The North Texas men's basketball team is once again the Conference USA West Division champion and played in the National Invitation Tournament for the first time in the program's history.
With two games still remaining in the regular season, the Mean Green defeated Louisiana Tech to clinch the division title in front of a home crowd of 8,522, the fourth-largest in Super Pit history. In early March, the team won a program-record 15th straight game with a victory over UTSA in San Antonio.
The men made it to the semifinals of the Conference USA Tournament and then, as a No. 2 seed, to the NIT. At the Super Pit, they defeated Texas State University in the first round of the NIT before losing a heartbreaker in overtime to Virginia, 71-69, in the second round. The team finished with 25 wins, a single season program record, and had the nation's best scoring defense.
Meanwhile, the women's team clinched a No. 2 seed in the C-USA tournament, making it to the semifinals, and played in the opening round of the Women's National Invitation Tournament, losing to Tulsa at the Super Pit.
This season is the first time the women's basketball program has won back-to-back double-digit conference games in consecutive seasons since 2000-01 and 2001-02. They set a program record for most consecutive C-USA victories with six. And they finished the season with 17 wins overall (conference and nonconference), the fifth-most in program history.
"I'm proud of how our team battled all season long," says head coach Jalie Mitchell. "They never gave up."
Junior Ashley Peters was named the Conference USA Pitcher of the Week in late February. She earned the honor for the first time in her career after pitching in all four games in the Tracy Beard College Classic and recording a 3-0 record and one save.
Through four games in Melissa, Peters finished with 15.0 innings pitched, 2 runs allowed, 1 earned run allowed, 13 strikeouts, no walks and a 0.60 earned run average. In the last game of the classic, she pitched a complete game against Abilene Christian, did not allow an earned run and set a new single-game career high of seven strikeouts.
The 2022 season is head coach Sujay Lama's 16th as the leader of the Mean Green tennis program, which has won three conference championships and made three NCAA Tournaments.
This season's team welcomed back five returners from last year including three all-conference honorees -- Lucie Devier, Maria Ponomareva and Saki Oyama -- along with three talented and experienced newcomers who make UNT one of the deepest teams in Conference USA as they are in pursuit of another league title.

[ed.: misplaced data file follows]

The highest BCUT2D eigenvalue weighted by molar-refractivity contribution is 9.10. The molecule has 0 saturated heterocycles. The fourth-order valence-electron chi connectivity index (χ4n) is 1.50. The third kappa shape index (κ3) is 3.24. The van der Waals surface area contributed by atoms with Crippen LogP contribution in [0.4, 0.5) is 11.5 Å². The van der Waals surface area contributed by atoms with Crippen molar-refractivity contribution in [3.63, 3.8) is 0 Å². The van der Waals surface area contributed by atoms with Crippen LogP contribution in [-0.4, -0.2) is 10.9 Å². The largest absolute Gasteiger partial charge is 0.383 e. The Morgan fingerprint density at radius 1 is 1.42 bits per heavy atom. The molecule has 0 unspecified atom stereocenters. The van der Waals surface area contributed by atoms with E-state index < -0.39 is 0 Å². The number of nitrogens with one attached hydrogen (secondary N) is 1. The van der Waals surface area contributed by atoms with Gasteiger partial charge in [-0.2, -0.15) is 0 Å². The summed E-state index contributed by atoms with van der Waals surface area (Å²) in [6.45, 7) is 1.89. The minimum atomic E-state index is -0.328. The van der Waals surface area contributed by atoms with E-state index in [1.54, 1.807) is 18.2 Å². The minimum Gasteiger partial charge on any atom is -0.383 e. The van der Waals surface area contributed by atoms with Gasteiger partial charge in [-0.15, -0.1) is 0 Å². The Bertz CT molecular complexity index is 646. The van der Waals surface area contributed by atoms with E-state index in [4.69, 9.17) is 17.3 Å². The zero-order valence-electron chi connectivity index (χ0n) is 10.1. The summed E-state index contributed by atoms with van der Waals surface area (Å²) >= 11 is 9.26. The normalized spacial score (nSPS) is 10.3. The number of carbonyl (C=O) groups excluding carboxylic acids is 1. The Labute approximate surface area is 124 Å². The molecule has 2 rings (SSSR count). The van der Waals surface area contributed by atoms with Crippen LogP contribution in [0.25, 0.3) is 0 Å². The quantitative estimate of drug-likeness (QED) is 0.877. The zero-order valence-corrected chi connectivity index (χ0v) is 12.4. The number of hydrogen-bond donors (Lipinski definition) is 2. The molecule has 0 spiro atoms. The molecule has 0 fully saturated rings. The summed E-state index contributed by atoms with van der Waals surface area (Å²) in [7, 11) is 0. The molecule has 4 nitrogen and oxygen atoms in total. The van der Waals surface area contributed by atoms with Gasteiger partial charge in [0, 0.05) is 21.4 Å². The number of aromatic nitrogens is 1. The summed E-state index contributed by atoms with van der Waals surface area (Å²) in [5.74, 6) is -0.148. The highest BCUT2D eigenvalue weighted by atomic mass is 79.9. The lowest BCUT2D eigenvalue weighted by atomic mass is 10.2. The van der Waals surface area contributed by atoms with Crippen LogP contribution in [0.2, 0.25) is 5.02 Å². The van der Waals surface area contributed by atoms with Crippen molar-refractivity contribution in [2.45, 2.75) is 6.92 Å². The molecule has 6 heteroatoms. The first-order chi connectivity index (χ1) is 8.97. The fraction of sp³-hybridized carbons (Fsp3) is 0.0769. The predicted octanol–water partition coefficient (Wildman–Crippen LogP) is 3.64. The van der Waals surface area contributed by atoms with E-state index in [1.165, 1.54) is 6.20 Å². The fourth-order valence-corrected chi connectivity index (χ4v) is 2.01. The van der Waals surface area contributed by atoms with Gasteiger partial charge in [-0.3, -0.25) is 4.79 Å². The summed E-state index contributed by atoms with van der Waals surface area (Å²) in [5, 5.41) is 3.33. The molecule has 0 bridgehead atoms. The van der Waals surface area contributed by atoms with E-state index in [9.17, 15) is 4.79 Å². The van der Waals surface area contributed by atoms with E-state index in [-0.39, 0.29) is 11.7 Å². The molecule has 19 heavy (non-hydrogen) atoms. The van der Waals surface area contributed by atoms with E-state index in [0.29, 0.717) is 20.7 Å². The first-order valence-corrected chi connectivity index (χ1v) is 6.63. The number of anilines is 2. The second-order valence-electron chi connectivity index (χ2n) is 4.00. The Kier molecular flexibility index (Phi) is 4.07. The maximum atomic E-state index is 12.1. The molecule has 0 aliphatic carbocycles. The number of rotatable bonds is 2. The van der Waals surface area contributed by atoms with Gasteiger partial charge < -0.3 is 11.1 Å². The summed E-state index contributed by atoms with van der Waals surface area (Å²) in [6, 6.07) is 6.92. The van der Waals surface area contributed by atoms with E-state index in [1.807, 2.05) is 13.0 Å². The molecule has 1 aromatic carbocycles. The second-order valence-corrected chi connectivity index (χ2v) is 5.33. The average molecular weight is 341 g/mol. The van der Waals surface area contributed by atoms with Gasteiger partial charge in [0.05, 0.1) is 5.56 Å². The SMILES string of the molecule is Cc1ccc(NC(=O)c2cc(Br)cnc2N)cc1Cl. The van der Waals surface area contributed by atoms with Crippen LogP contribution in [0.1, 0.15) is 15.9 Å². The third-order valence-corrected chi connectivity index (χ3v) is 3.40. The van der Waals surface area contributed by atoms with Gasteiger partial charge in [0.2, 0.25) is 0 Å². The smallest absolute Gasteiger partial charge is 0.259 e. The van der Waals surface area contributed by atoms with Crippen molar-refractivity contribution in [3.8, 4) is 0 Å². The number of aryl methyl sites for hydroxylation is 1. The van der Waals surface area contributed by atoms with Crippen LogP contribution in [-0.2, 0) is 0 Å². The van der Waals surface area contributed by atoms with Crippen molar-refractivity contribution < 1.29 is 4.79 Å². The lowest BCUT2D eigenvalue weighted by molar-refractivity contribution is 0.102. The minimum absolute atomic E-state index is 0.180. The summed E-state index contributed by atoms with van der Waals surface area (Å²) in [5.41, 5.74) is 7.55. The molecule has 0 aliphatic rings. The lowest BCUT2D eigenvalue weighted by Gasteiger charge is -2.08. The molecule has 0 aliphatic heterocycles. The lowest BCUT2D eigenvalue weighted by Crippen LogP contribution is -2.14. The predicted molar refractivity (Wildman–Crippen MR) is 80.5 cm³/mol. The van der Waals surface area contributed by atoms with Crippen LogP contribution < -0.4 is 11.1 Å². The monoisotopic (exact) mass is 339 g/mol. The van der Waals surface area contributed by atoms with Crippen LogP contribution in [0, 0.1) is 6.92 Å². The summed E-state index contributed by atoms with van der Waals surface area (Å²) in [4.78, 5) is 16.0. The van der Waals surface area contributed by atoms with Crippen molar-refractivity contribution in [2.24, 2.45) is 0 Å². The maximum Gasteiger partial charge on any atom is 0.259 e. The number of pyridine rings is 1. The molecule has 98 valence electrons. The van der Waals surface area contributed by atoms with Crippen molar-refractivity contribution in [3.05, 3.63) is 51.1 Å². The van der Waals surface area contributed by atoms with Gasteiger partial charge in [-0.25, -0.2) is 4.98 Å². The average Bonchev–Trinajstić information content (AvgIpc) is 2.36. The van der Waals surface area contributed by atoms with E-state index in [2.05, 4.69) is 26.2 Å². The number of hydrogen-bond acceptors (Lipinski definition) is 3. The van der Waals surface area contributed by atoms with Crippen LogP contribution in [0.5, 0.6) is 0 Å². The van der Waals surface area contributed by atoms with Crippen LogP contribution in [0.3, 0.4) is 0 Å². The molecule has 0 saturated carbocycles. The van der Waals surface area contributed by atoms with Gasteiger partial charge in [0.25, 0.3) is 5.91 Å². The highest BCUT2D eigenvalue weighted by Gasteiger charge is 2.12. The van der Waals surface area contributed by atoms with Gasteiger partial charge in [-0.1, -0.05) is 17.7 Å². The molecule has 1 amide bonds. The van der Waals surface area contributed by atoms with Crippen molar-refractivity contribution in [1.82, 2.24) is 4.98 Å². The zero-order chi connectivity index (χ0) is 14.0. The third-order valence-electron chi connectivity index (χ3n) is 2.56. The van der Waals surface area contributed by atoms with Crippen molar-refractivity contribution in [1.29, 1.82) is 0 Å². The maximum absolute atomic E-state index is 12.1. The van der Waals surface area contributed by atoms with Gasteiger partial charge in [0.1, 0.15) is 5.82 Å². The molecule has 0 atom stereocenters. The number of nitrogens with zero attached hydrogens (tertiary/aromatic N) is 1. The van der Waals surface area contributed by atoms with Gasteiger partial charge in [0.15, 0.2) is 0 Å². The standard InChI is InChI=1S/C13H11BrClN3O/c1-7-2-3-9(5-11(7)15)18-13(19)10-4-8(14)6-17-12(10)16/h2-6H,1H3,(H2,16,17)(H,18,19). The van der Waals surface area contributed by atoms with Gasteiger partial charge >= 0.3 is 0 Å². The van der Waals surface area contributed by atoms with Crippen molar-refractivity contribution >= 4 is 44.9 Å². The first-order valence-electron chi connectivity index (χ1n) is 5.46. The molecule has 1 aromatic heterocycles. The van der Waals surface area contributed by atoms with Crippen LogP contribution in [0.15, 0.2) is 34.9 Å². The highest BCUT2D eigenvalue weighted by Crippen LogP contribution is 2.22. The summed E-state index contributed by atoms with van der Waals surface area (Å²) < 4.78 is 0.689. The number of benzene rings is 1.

So far this season, the team has won matches against universities including ACU, Arkansas State, NMSU, MTSU, USF and Marshall.
That's how many feet North Texas track and field athlete Chris Samaniego, a senior from Monahans, surpassed in the weight throw to take down the previous two records he already had set this season. His first record-breaking throw took place at the J.D. Martin Invitational in Norman, where he recorded a mark of 61-00.25 (18.60m) to take down the school record set by John Garrish in 2013.
Sliding headfirst on an ice track at speeds up to 90 mph with only a small sled to carry her is Kellie Delka's ('11) idea of pure joy.
For more than a decade, she's been traveling across the world to compete in the sliding sport of skeleton. Most recently, the UNT alumna's global success earned her the title of Olympian, a distinction she's dreamed of since childhood.
"It still doesn't feel real to me," says Delka, who represented Puerto Rico as its sole competitor in women's skeleton for the 2022 Winter Olympics.
While at UNT, Delka was a pole vaulter and part of the North Texas Cheerleaders. At that point, she had never heard of skeleton, and might not have even entered the sport if it weren't for fellow UNT alum and Olympic bobsledder Johnny Quinn ('06).
As she was finishing up her bachelor's degree in kinesiology, Delka came across a social media post from Quinn about a combine in McKinney hosted by the USA Bobsled and Skeleton Federation. She showed up to give it a try and was catapulted toward a path in skeleton.
The sport can be mentally and physically taxing, but lots of fun, Delka says.
"I'm an adrenaline junkie and a fighter," Delka says. "I'm the crazy one who will take tons of runs in one day."